2 min read
May 22, 2019
"E depois do Adeus" is the title of a famous Portuguese song that was played on the radio to warn the troops to be ready for the 1974 revolution.
If in 1974 Portugal lived a revolution that changed the Country's Government system, the transformations occurred in the last 10 years were so significant that revolutionized the economic environment.
The 2008 financial crisis led in 2011 to one more financial rescue to Portugal, that time provided by the EU and the IMF.
As a result, there was a significant increase in the Public Debt, a deep economic slowdown (reduction of consumption, increase of unemployment, increase in the tax burden, brake on public and private investment, among others). Consequently, the financial institutions (and not only), saw their assets deteriorate substantially, due to the strong increase of delinquencies on loan portfolios.
Words like NPLs, distressed and non-core, become usual in parallel to the growth of a new industry ꟷ Servicing.
As a result of the strong regulatory pressure financial institutions, initiated a deleveraging process, which in Portugal led to a reduction of about € 90bn in assets between 2008/18, that corresponds to approximately 20% of total assets. During this period, financial institutions operating in Portugal accumulated significant stocks of NPLs, having reached the peak in Jun / 16, when the total amount was approximately € 50.5bn (17.9%).
As part of this deleveraging and cleaning process, financial institutions have been completing sales of distressed assets, which as a consequence are transferred to Servicers ꟷ companies specialized in the management of these asset types.
This strategy led the NPL stock, at the end of 2018, to reach approximately € 37bn (9.4%, significantly behind the European average of 3.5%). Since today we have a much more favorable economic situation, the obvious question is: for how long this sector, that was born and grew with the crisis, will continue to grow?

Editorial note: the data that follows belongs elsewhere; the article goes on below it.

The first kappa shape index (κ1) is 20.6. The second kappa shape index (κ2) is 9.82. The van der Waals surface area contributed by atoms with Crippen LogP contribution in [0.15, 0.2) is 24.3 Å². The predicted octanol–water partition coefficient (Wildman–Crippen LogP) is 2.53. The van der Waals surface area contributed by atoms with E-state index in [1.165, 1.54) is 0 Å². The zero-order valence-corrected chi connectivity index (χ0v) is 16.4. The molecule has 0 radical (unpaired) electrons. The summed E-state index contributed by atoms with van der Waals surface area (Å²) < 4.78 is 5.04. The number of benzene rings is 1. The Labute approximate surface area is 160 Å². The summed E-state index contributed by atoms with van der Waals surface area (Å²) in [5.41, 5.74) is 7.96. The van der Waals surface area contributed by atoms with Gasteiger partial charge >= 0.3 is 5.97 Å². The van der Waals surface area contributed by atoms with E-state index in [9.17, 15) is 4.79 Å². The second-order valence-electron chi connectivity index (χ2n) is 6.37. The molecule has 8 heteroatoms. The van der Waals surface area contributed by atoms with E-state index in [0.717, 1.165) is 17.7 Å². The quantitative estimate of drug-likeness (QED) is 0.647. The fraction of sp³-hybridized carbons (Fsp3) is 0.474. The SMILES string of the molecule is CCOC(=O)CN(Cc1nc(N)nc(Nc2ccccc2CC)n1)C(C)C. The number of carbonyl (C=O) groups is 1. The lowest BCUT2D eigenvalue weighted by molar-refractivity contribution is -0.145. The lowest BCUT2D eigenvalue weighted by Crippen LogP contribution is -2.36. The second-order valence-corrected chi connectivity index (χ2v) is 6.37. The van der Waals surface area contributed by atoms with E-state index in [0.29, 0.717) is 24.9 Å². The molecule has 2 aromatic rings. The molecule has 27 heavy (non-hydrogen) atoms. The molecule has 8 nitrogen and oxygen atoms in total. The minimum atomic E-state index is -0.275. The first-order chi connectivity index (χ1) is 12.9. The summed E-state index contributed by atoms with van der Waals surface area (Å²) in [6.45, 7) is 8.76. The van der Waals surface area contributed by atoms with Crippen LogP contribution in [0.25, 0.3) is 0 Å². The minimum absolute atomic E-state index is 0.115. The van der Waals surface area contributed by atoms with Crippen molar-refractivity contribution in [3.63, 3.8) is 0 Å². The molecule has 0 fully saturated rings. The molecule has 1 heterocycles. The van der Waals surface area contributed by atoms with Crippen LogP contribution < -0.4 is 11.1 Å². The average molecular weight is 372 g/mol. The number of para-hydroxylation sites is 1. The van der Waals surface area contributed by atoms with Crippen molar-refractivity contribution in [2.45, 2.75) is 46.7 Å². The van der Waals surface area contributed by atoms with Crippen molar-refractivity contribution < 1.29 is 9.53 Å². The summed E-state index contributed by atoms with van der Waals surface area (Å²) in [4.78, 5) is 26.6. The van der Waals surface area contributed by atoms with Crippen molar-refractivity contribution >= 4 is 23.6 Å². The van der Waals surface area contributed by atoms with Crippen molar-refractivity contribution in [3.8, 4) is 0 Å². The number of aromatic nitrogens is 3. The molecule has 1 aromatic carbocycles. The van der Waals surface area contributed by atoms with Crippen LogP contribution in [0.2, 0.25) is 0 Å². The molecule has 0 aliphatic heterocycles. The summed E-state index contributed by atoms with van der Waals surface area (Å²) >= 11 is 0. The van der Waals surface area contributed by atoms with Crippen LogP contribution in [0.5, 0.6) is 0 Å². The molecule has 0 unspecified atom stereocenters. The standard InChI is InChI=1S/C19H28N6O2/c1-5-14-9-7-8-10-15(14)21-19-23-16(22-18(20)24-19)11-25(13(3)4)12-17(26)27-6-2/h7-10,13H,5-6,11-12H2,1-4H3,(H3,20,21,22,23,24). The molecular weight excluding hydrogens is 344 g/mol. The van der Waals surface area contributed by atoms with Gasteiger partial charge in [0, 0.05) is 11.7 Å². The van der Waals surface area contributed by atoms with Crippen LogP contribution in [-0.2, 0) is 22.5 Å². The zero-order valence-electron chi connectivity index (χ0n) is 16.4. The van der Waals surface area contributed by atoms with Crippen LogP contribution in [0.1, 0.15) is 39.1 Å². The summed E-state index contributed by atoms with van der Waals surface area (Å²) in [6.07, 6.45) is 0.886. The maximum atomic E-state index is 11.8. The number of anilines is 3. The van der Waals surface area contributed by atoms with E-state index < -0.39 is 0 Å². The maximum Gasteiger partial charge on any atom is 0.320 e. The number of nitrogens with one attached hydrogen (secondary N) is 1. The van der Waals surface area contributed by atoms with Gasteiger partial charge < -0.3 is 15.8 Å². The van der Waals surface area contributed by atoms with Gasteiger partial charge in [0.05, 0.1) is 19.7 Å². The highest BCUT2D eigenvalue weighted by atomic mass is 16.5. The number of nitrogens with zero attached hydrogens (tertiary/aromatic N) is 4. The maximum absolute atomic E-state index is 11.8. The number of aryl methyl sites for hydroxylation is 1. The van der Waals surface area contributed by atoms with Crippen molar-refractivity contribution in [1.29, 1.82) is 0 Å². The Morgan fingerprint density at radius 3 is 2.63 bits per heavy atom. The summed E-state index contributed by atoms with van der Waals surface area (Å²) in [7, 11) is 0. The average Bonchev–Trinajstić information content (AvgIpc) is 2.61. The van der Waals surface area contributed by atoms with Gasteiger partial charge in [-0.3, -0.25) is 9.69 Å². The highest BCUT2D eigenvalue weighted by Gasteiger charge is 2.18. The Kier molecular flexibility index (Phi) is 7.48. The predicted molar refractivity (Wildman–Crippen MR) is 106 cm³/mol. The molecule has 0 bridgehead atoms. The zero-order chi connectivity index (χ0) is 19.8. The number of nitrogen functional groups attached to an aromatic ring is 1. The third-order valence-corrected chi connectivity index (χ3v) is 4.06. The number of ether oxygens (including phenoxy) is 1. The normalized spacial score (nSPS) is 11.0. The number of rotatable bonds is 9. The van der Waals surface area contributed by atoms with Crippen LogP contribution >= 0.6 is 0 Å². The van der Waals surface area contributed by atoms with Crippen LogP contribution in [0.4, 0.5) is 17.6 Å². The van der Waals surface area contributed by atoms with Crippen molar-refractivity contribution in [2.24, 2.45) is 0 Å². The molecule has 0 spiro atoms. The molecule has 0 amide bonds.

In my perspective, this sector is still very recent and has a long way to go but plays an increasingly important role in the financial sector and in the economy in general. Regulation on financial institutions is much more active, and one of the lessons from the crisis is that managing NPLs is not what banks do better.
On the other hand, financial institutions are being challenged by Fintechs, which require banks to be more efficient and dynamic (and more focused, I would say).
Because of this, I understand that Servicing professionals will continue to play a key role in the management of NPL's / Distressed Assets. The introduction of new features could be positive for the sector, namely the existence of regulation would be an improvement, among other things, in the clarification on the capacity of each player.
Also, we must not forget the enormous challenges faced today (trade war USA vs. China, Brexit, technological transformation, demography ...) in a context of interest rates historically low, high public debt and family indebtedness.
Being the crisis cyclic, it is important to anticipate the next. Personally, I don't know when it will happen but I'm sure it will come and, by that time, as today, Servicers will continue to play a key role in managing distressed assets.